George vs Ghost

If your child is in the 6th-grade Saline Summit class, they will have a choice of two books to read on return from spring break on April 1. There are mature topics in both books (shared below) which you should be aware of so you can support your child in this decision and the reading. If neither book is suitable for your child please discuss this with your teacher and the school administration and help them choose a more appropriate book that meets your educational goals. Please pass this along to any parents or groups where this information might prove useful.

George, by Alex GinoSituations and topics within the text (how it is portrayed):
– Pornography (neutral/positively viewed)
– Deleting browser history to hide it from parent (positively viewed)
– Repeated bullying over crying about a book the teacher is reading (negatively viewed, verbal reprimand)
– Revenge on bully (destruction of their property, positively viewed as warranted, no consequences)
– The book uses a literary technique to make the main character’s hate for her body more visceral
– all the male characters save the main character are, at best, neutral, but most have significant apparent flaws. All things male and masculine are associated with bad smells, for instance, and all things female and feminine and associated with good smells. Most of the senses receive similar treatment – via sight, touch, etc
– males are negatively viewed in minor but constant ways.
– Main character is able to create or change situations around them so they can live according to their desires.
– Synopsis from Wikipedia:Melissa (known to all as George), a fourth grader, dreams of playing Charlotte, the female spider, rather than Wilbur, the male pig, in her school’s production of Charlotte’s Web. Melissa auditions for the part by reciting Charlotte’s lines to her teacher, who thinks that Melissa is playing a joke on her. While initially upset, Melissa refuses to participate in the play but volunteers for stage crew. After Melissa comes out as transgender to her best friend Kelly, and in the process becoming known by her preferred name, the two devise a plan for Melissa to play Charlotte during the evening performance of Charlotte’s Web.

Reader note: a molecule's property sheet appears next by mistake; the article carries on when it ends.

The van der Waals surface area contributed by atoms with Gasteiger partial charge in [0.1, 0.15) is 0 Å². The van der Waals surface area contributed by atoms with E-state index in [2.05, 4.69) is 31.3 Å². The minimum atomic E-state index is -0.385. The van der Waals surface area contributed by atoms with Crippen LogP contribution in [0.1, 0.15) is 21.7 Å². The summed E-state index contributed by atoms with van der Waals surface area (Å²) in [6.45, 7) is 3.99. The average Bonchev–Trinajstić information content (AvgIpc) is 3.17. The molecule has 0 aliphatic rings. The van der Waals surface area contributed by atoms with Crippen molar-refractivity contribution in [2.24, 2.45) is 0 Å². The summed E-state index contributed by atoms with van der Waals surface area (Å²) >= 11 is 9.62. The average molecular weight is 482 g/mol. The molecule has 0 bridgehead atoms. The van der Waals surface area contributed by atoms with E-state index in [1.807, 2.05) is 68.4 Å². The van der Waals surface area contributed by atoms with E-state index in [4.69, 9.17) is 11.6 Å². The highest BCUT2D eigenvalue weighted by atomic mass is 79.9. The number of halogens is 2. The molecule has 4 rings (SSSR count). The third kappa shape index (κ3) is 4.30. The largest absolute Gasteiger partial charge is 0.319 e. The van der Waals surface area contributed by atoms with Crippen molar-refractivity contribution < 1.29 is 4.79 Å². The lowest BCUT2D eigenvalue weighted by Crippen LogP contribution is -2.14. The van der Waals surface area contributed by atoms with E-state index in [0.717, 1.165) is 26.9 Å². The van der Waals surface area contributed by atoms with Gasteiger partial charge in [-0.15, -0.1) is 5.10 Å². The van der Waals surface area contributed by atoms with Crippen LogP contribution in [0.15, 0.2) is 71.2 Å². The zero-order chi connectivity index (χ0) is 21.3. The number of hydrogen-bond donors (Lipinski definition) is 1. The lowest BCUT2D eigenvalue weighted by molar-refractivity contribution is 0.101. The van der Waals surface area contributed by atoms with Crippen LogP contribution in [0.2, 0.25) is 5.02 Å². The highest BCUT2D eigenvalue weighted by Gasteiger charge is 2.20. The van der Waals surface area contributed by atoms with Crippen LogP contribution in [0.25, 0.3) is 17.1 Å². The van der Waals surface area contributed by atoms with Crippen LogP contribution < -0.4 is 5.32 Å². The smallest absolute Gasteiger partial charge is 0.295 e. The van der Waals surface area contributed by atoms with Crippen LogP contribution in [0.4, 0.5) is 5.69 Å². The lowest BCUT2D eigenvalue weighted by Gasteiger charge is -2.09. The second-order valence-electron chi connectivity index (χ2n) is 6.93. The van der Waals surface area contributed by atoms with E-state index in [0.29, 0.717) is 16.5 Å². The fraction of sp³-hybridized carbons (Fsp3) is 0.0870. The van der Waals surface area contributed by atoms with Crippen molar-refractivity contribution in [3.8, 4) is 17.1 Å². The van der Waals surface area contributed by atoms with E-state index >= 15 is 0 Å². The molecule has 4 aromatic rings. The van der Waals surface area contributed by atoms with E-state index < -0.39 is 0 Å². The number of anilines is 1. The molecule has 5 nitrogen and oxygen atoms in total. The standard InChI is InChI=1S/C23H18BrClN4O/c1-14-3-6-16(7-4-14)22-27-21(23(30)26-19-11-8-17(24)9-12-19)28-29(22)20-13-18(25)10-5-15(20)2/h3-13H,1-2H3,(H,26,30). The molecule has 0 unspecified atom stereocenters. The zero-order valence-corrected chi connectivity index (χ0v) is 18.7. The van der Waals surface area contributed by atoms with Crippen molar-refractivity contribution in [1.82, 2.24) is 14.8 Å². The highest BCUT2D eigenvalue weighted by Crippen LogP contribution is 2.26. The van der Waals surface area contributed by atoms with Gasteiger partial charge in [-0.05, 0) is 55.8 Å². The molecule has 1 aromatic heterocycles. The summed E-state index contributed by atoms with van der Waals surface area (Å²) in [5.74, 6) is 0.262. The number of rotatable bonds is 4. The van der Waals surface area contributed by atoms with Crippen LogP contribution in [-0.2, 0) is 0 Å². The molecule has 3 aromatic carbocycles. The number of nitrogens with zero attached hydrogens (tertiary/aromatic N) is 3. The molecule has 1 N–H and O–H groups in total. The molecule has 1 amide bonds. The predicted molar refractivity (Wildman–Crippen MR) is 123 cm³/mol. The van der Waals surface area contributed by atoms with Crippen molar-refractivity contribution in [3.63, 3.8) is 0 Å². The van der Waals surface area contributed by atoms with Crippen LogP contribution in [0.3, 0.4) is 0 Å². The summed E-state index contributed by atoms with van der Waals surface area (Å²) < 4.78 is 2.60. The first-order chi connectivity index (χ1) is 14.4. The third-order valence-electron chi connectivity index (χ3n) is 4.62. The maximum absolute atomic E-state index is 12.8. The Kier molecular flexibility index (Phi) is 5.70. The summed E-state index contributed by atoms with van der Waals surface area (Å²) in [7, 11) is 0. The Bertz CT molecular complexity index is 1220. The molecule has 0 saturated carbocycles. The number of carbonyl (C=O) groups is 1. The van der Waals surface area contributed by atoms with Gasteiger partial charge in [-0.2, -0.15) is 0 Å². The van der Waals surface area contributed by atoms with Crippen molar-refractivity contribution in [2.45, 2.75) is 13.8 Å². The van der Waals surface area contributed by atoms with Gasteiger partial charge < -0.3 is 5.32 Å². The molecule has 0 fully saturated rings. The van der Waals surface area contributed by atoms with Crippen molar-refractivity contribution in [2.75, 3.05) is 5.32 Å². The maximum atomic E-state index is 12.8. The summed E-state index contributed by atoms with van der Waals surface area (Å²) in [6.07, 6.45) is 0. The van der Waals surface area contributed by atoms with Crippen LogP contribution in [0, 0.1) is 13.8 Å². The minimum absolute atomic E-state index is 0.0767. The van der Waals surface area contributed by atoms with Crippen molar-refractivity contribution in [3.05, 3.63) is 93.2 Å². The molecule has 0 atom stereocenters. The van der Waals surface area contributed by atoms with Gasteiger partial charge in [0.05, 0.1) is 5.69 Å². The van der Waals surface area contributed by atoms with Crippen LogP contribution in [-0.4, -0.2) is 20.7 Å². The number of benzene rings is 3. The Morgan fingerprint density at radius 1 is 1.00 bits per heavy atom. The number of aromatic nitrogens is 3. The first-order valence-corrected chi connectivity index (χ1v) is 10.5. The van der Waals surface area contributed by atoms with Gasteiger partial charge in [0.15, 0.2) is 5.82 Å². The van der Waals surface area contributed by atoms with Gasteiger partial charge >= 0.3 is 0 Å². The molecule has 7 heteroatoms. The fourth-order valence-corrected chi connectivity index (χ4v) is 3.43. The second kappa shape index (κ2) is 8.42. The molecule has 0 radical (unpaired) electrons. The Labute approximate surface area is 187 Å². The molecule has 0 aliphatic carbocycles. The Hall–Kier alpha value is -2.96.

Ghost, by Jason ReynoldsSituations and topics within the text (how it’s portrayed):
– Gun violence against the main character and his mother by his father (negatively viewed)
– Bullying about parents and financial difficulties (verbal, negatively viewed, bully punished)
– Drugs (negatively viewed, no use or distribution, but awareness of who has them)
– Revenge on the bully (physical attack, negatively viewed, punished for retaliation)
– Retail theft (negatively viewed, eventually apologizes and resolves theft after being caught)
– The main character undergoes significant personal change and growth.
– Bullying vs good-natured teasing associated with the nature of friendship and opening up to others is explored
– Synopsis from That’s all Ghost (real name Castle Cranshaw) has ever known. But Ghost has been running for the wrong reasons—it all started with running away from his father, who, when Ghost was a very little boy, chased him and his mother through their apartment, then down the street, with a loaded gun, aiming to kill. Since then, Ghost has been the one causing problems—and running away from them—until he meets Coach, an ex-Olympic Medalist who sees something in Ghost: crazy natural talent. If Ghost can stay on track, literally and figuratively, he could be the best sprinter in the city. Can Ghost harness his raw talent for speed, or will his past finally catch up to him?